Sunday, December 30, 2007

Finca Ixobel and Christmas

The final stop on our Tikal Tour was Finca Ixobel. (Pronounced Ish-o-bell) In Spanish, (at least here in Guatemala), Finca means ‘ranch’. Finca Ixobel was originally a ranch but is now “an ecologically friendly hotel and campground” with a ranch to help support its activities. It happens to be halfway between Tikal and the Rio Dulce. We have heard about it from various cruisers. Since they have some interesting hikes and activities, we thought we’d stop in and stay for a couple of days.

We had originally planned to stay only for 2 nights, and arrive back on the boat on Christmas Eve (the 24th). But we were having a good time (especially Nicki), and they had a nice Christmas dinner planned, that we extended our stay through Christmas.

The day we got to Finca Ixobel was the employees Christmas Party, and of course the hotel guests were invited. Carole, the American owner of Finca Ixobel, put on a really nice buffet for everyone, there was a gift exchange, and a Marimba Band. We enjoyed participating a little bit their traditions. This was very much like any American company’s Christmas party… all the spouses were invited and everyone was dressed up and uncomfortable. But after awhile the punch was flowing and the music cranked up and it looked like everyone was having fun.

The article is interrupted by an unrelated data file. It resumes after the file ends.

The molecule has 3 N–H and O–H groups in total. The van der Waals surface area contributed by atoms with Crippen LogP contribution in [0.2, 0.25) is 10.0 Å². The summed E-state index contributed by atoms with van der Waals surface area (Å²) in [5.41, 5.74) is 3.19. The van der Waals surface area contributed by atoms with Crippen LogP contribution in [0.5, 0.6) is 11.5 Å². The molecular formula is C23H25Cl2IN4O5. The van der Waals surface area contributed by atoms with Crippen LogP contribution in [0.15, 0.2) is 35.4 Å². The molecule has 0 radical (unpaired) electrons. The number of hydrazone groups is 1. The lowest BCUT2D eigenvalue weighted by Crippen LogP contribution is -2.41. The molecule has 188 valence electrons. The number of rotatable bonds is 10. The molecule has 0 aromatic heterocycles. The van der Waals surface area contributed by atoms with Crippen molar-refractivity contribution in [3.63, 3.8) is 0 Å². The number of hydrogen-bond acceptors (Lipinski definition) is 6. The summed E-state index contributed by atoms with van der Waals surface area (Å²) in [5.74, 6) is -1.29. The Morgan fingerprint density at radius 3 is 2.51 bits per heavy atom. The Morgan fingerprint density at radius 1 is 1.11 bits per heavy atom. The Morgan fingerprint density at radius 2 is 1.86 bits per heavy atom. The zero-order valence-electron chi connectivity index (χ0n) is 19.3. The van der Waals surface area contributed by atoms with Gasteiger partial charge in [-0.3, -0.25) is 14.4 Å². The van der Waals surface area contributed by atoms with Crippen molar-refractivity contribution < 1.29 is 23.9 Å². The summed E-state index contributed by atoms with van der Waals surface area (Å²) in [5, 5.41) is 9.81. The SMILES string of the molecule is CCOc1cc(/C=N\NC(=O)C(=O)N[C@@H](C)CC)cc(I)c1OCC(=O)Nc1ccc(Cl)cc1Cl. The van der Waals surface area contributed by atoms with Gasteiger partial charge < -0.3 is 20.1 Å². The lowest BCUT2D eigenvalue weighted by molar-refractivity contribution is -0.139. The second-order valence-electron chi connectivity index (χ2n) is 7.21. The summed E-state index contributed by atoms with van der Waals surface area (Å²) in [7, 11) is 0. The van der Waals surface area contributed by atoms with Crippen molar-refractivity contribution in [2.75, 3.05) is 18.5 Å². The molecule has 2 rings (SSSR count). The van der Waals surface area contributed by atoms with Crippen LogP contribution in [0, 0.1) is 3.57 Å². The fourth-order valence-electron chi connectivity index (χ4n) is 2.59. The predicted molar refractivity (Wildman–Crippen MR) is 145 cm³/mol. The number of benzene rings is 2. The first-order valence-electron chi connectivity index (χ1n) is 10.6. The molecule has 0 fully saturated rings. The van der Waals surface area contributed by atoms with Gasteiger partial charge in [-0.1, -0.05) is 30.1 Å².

At 10pm the Marimba Band shut down and the party moved to Finca Ixobel’s bar, where a bonfire (outside of course) and a DJ had been set up. We stayed long enough to see the bonfire lit. But as soon as the DJ cranked up, we decided it was too loud and left Nicki with the young people. We could still hear the boom-boom-boom of the music pretty well in our room a half a mile away, though. We were apprehensive this would recur every night, but found that the DJ was a special thing for the Christmas Party.

Finca Ixobel has a nice setup for backpackers. You can actually camp there if you have your own equipment but they also have ‘tree houses’ with beds in them. These only cost $10/nite for 2 people.

They also encourage ‘volunteering’, where you agree to stay for at least 6 weeks and they feed and house you while you help out on the Finca. This arrangement provides a constant supply of enthusiastic young people with various linguistic skills to help run the hotel. It also makes the atmosphere a lot of fun for the hotel guests.

Nicki spent most of her leisure hours hanging out with various kids from all over the world. And it was Nicki who asked to extend our stay at Finca Ixobel through Christmas. Since all the friends we might normally have done Christmas dinner with were all in the States, it seemed a good alternative.

After hanging out with all the backpacker kids, Nicki got seriously bit by the backpacker bug. Before she left for home, she told me “Mom, maybe instead of working this summer, I’ll start in Mexico and backpack down meet up with you in Panama.” This was EXACTLY what I’d been hoping for when I invited Nicki to Guatemala. (I feel that life is way too short to spend it completely focused on “getting ahead”).